Despite being ex-RAF Police, with oodles of mates who went on to join the civilian police, I’d never heard of UK COPS.
When I joined my current organisation I met a colleague who had taken part in the Police Unity Tour, with a special tandem bike borrowed by the business so a partially sighted work colleague could also take part. When he told me about the UK COPS, COPS being an acronym for Care Of Police Survivors, I was very interested.
So when the opportunity came up to go the National Memorial Arboretum, which is only 10 miles from my house, to see the Police Unity Tour and the UK COPS organisation I jumped at the chance.
I’m not quite sure of the relationship between the Police Unity Tour and UK COPS, obviously they’re synonymous with remembering slain officers and looking after their relatives, but I believe UK COPS is a charity and the Police Unity Tour is organised by the police themselves, much like Light The Lakes, where each rider wears a wristband in memory of an officer.
Anyway to the day itself, rain is falling and has been since Saturday, the beautiful weather we saw last week is gone and the heavens have opened. The day starts with a significant number of police cadets supporting the route which the cyclists will take into the Arboretum, as mentioned it’s raining and even with all their gear, it’s still cold when you get wet, so respect to these young men and women who stood for so long to line the route.
The crowds gather, a mix of high-ranking police officers, relatives, friends and supporters, a siren whelps in the distance, it’s not a UK police siren, the noise is strange as it is carried on the mist and rain.
A police car with it lights flashing rounds the path that goes around the main memorial at the Arboretum, followed by the riders from the Blue Knights, who are supporting the Police Unity Tour, numerous bikes file into the Arboretum followed by a standard, unmarked divisional traffic car, and then the cyclists.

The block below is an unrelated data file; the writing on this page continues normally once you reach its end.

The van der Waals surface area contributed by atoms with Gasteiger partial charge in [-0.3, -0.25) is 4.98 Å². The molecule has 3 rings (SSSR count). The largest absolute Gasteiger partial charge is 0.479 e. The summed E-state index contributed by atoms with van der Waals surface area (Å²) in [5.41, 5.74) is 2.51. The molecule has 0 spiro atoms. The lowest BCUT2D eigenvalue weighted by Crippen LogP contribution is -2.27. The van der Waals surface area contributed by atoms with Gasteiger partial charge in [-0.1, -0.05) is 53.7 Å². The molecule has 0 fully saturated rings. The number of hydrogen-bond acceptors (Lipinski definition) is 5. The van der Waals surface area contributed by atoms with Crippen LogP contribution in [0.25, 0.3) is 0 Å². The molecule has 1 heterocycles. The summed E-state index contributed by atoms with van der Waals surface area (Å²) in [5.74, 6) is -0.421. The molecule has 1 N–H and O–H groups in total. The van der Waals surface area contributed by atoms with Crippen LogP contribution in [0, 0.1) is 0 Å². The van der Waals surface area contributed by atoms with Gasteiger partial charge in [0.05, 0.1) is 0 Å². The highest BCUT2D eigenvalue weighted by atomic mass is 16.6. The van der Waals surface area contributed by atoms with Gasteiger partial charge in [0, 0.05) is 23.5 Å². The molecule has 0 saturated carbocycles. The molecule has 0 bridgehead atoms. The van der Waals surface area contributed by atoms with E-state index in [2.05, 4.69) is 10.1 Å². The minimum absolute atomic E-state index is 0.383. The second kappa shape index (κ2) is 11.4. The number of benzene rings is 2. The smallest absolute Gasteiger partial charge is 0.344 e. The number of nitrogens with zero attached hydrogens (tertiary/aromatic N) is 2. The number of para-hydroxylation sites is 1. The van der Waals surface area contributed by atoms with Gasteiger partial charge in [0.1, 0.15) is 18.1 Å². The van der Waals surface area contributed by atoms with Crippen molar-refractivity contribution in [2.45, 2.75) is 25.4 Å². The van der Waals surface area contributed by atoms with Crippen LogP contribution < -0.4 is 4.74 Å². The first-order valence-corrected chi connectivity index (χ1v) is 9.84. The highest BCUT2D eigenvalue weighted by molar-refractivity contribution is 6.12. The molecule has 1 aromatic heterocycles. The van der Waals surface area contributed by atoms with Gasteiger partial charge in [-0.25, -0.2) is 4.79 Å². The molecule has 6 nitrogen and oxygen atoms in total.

There are 450+ cyclists and each one of them wears a wristband for a police officer who is no longer with us.
The impact is not lost, 450 people who went to do a job and never returned.
The riders go past, some are joyous, some reflect and others are overcome with emotion, as am I.
After the riders, the source of the strange siren appears, an old American style police car, decked out with more modern-day strobe lights.
Once the cyclists have arrived, people move to the marquee where they reunite with friends and colleagues and take their places, all the while being entertained by the West Midlands Police Band.
After a short while a piper plays some laments and the room falls silent, the service begins. I don’t take photographs of this, there are plenty of UK COPS photographers in the service and my equipment is absolutely soaked, as am I.
This is quite an event and I’m extremely moved, hopefully I’ll be able to attend next year, the weather will be better and I’ll get to see the wreath laying ceremony on The Beat.
If you want to donate to UK COPS, you can support this wonderful charity here.
On a final note, one of my very good friends, when I was in the RAF Police, was a chap called Barry Davies, shortly after I left our the unit at which we were both based he left the RAF and joined Dyfed Powys Police. Barry sadly died in a car accident within a few years of joining the force.
This blog post is dedicated to him.